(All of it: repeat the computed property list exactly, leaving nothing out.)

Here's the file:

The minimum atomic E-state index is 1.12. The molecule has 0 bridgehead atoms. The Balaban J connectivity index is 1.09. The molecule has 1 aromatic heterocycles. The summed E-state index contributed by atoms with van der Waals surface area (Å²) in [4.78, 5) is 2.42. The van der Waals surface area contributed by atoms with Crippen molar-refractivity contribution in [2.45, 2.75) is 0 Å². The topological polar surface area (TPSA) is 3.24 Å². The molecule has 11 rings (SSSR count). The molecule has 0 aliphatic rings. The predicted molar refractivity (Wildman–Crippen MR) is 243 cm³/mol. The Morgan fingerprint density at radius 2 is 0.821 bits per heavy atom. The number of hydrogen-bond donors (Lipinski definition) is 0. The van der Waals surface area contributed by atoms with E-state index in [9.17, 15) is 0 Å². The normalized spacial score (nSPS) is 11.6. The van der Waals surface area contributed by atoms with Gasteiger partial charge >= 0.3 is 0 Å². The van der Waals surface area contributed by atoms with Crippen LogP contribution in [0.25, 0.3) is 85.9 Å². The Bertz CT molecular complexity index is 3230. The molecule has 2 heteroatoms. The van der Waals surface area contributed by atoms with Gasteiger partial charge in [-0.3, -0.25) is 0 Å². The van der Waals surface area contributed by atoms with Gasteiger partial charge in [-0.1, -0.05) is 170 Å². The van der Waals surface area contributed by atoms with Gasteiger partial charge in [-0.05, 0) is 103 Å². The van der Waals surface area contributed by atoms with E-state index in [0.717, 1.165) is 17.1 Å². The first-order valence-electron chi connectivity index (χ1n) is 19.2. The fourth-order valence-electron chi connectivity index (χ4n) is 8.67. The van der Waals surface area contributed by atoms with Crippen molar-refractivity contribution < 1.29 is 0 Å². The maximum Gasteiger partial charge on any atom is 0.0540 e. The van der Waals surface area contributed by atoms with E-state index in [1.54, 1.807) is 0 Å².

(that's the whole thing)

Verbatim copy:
The minimum atomic E-state index is 1.12. The molecule has 0 bridgehead atoms. The Balaban J connectivity index is 1.09. The molecule has 1 aromatic heterocycles. The summed E-state index contributed by atoms with van der Waals surface area (Å²) in [4.78, 5) is 2.42. The van der Waals surface area contributed by atoms with Crippen molar-refractivity contribution in [2.45, 2.75) is 0 Å². The topological polar surface area (TPSA) is 3.24 Å². The molecule has 11 rings (SSSR count). The molecule has 0 aliphatic rings. The predicted molar refractivity (Wildman–Crippen MR) is 243 cm³/mol. The Morgan fingerprint density at radius 2 is 0.821 bits per heavy atom. The number of hydrogen-bond donors (Lipinski definition) is 0. The van der Waals surface area contributed by atoms with E-state index in [9.17, 15) is 0 Å². The normalized spacial score (nSPS) is 11.6. The van der Waals surface area contributed by atoms with Gasteiger partial charge >= 0.3 is 0 Å². The van der Waals surface area contributed by atoms with Crippen LogP contribution in [0.25, 0.3) is 85.9 Å². The Bertz CT molecular complexity index is 3230. The molecule has 2 heteroatoms. The van der Waals surface area contributed by atoms with Gasteiger partial charge in [-0.3, -0.25) is 0 Å². The van der Waals surface area contributed by atoms with Gasteiger partial charge in [-0.1, -0.05) is 170 Å². The van der Waals surface area contributed by atoms with Gasteiger partial charge in [-0.05, 0) is 103 Å². The van der Waals surface area contributed by atoms with E-state index in [0.717, 1.165) is 17.1 Å². The first-order valence-electron chi connectivity index (χ1n) is 19.2. The fourth-order valence-electron chi connectivity index (χ4n) is 8.67. The van der Waals surface area contributed by atoms with Crippen molar-refractivity contribution < 1.29 is 0 Å². The maximum Gasteiger partial charge on any atom is 0.0540 e. The van der Waals surface area contributed by atoms with E-state index in [1.54, 1.807) is 0 Å².